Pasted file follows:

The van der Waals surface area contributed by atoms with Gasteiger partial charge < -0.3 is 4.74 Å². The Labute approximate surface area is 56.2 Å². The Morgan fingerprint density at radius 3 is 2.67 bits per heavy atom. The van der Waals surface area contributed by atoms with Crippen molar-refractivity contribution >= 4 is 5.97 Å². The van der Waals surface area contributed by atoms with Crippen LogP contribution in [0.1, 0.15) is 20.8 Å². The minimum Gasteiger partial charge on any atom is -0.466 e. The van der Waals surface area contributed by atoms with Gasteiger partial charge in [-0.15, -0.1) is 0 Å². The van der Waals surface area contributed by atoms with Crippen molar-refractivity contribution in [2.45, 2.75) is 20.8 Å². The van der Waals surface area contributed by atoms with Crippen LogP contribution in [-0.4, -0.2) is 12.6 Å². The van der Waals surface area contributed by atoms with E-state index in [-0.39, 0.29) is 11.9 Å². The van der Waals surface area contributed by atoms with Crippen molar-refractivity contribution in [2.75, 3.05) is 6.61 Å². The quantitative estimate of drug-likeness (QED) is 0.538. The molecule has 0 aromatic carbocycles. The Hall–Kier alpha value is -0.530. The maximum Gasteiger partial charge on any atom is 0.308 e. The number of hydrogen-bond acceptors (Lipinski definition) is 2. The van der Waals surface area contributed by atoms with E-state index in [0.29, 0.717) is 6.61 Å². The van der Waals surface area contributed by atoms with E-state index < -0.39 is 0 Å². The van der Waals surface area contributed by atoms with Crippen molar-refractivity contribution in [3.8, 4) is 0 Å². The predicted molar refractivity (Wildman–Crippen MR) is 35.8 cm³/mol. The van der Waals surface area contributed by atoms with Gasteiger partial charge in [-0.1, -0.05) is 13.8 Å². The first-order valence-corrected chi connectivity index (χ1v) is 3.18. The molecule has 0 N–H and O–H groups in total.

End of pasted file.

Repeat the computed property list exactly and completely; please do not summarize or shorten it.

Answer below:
The van der Waals surface area contributed by atoms with Gasteiger partial charge < -0.3 is 4.74 Å². The Labute approximate surface area is 56.2 Å². The Morgan fingerprint density at radius 3 is 2.67 bits per heavy atom. The van der Waals surface area contributed by atoms with Crippen molar-refractivity contribution >= 4 is 5.97 Å². The van der Waals surface area contributed by atoms with Crippen LogP contribution in [0.1, 0.15) is 20.8 Å². The minimum Gasteiger partial charge on any atom is -0.466 e. The van der Waals surface area contributed by atoms with Gasteiger partial charge in [-0.15, -0.1) is 0 Å². The van der Waals surface area contributed by atoms with Crippen molar-refractivity contribution in [2.45, 2.75) is 20.8 Å². The van der Waals surface area contributed by atoms with Crippen LogP contribution in [-0.4, -0.2) is 12.6 Å². The van der Waals surface area contributed by atoms with E-state index in [-0.39, 0.29) is 11.9 Å². The van der Waals surface area contributed by atoms with Crippen molar-refractivity contribution in [2.75, 3.05) is 6.61 Å². The quantitative estimate of drug-likeness (QED) is 0.538. The molecule has 0 aromatic carbocycles. The Hall–Kier alpha value is -0.530. The maximum Gasteiger partial charge on any atom is 0.308 e. The number of hydrogen-bond acceptors (Lipinski definition) is 2. The van der Waals surface area contributed by atoms with E-state index in [0.29, 0.717) is 6.61 Å². The van der Waals surface area contributed by atoms with E-state index < -0.39 is 0 Å². The van der Waals surface area contributed by atoms with Crippen molar-refractivity contribution in [3.8, 4) is 0 Å². The predicted molar refractivity (Wildman–Crippen MR) is 35.8 cm³/mol. The van der Waals surface area contributed by atoms with Gasteiger partial charge in [-0.1, -0.05) is 13.8 Å². The first-order valence-corrected chi connectivity index (χ1v) is 3.18. The molecule has 0 N–H and O–H groups in total.